CLARKSBURG, W.Va. (WBOY) — A new report from the U.S. Geological Survey of 279 public water systems in W.Va. found that 67 of those systems had detectable amounts of at least one per- and polyflouroalkyl substance (PFAS).
PFAS are widely used chemicals that break down very slowly in the environment, can build up in people, animals, and the environment over time, and may be linked to harmful health effects in humans and animals. Out of 10,000-12,000 known PFAS, about 600 are currently used in the United States.
These chemicals can be found in everyday products, including non-stick pans, firefighting foam, waterproof clothing, food packaging and dental floss.
The report, prepared in cooperation with the W.Va. Department of Environmental Protection, W.Va. Department of Health and other organizations, tested both ground and surface raw water sources (not drinking water, just where drinking water comes from). The full 52-page report can be read here.
Below you can find a map of W.Va. testing sites and the number of different PFAS chemicals detected there, as well as an info-graphic on how these chemicals can end up in public water.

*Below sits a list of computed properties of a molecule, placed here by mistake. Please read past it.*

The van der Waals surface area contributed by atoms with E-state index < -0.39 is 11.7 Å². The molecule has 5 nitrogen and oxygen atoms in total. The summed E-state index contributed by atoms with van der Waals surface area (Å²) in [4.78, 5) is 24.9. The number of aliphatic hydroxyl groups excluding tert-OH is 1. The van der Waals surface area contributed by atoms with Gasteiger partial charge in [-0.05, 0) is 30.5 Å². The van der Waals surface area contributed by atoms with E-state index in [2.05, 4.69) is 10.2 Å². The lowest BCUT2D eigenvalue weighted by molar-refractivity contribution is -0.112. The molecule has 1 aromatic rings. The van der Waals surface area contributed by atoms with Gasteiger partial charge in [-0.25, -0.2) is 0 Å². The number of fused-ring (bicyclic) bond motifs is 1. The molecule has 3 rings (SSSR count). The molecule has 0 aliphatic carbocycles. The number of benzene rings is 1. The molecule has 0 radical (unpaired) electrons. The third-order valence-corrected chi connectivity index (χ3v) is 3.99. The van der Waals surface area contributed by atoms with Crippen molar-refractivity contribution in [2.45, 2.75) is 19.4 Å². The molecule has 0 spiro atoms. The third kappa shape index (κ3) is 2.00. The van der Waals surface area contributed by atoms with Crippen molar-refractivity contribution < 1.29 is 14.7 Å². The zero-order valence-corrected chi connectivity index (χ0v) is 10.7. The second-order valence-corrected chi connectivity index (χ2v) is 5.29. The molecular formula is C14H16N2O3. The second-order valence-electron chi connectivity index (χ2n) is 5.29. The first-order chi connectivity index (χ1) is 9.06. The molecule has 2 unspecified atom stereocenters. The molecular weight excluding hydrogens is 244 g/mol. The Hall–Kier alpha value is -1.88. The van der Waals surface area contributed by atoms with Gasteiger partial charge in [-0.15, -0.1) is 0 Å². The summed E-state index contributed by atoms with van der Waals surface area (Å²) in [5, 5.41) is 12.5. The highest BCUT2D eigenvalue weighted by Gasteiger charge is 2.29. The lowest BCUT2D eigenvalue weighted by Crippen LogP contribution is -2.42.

Executive Director of the West Virginia Rivers Coalition Angie Rosser said in a press release that treatment to remove PFAS from drinking water is a necessary and immediate step to protect W.Va. citizens.
“The EPA health advisories tell us that any detectable amount of PFOS or PFOA in drinking water
signifies danger,” Rosser said. “Agencies must take aggressive steps to control and reduce the use and release of these dangerous substances at their source.”
Jenna Dodson, a staff scientist at the West Virginia Rivers Coalition, said they are aware of chemical manufacturers are discharging PFAS into waterways and have exceeded their permit limits, referencing a May report from Chemours Washington Works Plant that showed three discharge exceedances that month.